This multiplayer arena for Quake 3 was built with gameplay in mind from minute one. The whole layout was built first as a simple skeleton with no details or textures whatsoever. The item placement (where to put weapons and powerups) was elaborated in countless test matches in this skeleton. Friends and fellow mappers gave suggestions on how to improve the gameplay. Not only the item placement, but also the layout itself was tweaked numerous times, making the gameplay of Kritische Masse a true community effort.
The map stretches over 3 1/2 floors, to make games very vertical and interesting. Stronger items and weapons are on the lower floors, so no player can dominate a game from the upper ones. There is always a chance to turn the tide. Though the map was built with duel matches in mind (1 Vs. 1) it is large enough to work very well with 2 Vs. 2 players.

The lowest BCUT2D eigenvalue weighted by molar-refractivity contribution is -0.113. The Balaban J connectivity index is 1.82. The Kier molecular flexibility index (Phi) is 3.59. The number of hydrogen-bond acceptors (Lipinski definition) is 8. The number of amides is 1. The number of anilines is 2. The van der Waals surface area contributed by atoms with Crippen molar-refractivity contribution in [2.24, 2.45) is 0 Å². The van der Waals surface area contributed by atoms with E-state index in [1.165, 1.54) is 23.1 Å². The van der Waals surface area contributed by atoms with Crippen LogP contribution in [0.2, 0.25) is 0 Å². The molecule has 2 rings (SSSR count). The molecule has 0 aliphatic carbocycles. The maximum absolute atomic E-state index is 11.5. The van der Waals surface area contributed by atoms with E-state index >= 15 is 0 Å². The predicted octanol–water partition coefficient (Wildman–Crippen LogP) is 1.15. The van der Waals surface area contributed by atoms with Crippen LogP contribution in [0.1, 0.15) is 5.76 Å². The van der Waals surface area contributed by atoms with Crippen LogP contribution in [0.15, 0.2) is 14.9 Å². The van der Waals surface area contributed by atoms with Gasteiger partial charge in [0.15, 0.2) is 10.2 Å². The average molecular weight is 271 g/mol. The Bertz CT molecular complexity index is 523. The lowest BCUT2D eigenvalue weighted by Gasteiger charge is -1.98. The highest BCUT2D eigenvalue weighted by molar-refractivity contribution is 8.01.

After the layout and item placement was finished, details, textures and lighting were added. A dark and moody, yet very high-tech look was established mainly by carefully placing lights. There is no sky visible in this map at all, which gives it a quite claustrophobic feeling.
The secret room in Kritische Masse (last screenshot) is a homage to its early gameplay test versions, that helped establishing the layout. I made some screenshots of the various stages of construction of this map, documenting its progress: Skeleton » Details » Textures » Entities » Lighting
Sturmente for Quake 4 was a challenge not only gameplay, but also graphics wise. While the Quake 4 Engine brought lots of improvements, it also is extremely hardware hungry. In order to create a map, that is fun to play but still not too performance intense, the layout had to be carefully crafted. I went for an action packed, small and fast layout, as opposed to a large and very tactical one, like in Kritische Masse.